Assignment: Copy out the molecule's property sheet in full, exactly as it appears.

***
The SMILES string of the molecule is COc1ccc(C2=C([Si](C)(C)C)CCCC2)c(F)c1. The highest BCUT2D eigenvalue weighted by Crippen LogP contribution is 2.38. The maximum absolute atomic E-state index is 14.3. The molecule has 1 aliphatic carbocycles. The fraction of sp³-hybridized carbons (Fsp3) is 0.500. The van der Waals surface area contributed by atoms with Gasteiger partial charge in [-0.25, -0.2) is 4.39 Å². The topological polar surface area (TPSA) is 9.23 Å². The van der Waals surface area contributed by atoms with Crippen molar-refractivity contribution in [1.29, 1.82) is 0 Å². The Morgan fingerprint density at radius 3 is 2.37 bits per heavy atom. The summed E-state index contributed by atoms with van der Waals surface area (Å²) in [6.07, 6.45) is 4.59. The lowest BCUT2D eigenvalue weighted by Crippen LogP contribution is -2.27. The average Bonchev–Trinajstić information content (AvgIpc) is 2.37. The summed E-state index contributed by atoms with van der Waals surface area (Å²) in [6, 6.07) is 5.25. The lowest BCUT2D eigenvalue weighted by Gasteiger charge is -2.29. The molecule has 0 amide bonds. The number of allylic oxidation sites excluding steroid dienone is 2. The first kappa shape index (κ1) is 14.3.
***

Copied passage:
The SMILES string of the molecule is COc1ccc(C2=C([Si](C)(C)C)CCCC2)c(F)c1. The highest BCUT2D eigenvalue weighted by Crippen LogP contribution is 2.38. The maximum absolute atomic E-state index is 14.3. The molecule has 1 aliphatic carbocycles. The fraction of sp³-hybridized carbons (Fsp3) is 0.500. The van der Waals surface area contributed by atoms with Gasteiger partial charge in [-0.25, -0.2) is 4.39 Å². The topological polar surface area (TPSA) is 9.23 Å². The van der Waals surface area contributed by atoms with Crippen molar-refractivity contribution in [1.29, 1.82) is 0 Å². The Morgan fingerprint density at radius 3 is 2.37 bits per heavy atom. The summed E-state index contributed by atoms with van der Waals surface area (Å²) in [6.07, 6.45) is 4.59. The lowest BCUT2D eigenvalue weighted by Crippen LogP contribution is -2.27. The average Bonchev–Trinajstić information content (AvgIpc) is 2.37. The summed E-state index contributed by atoms with van der Waals surface area (Å²) in [6, 6.07) is 5.25. The lowest BCUT2D eigenvalue weighted by Gasteiger charge is -2.29. The molecule has 0 amide bonds. The number of allylic oxidation sites excluding steroid dienone is 2. The first kappa shape index (κ1) is 14.3.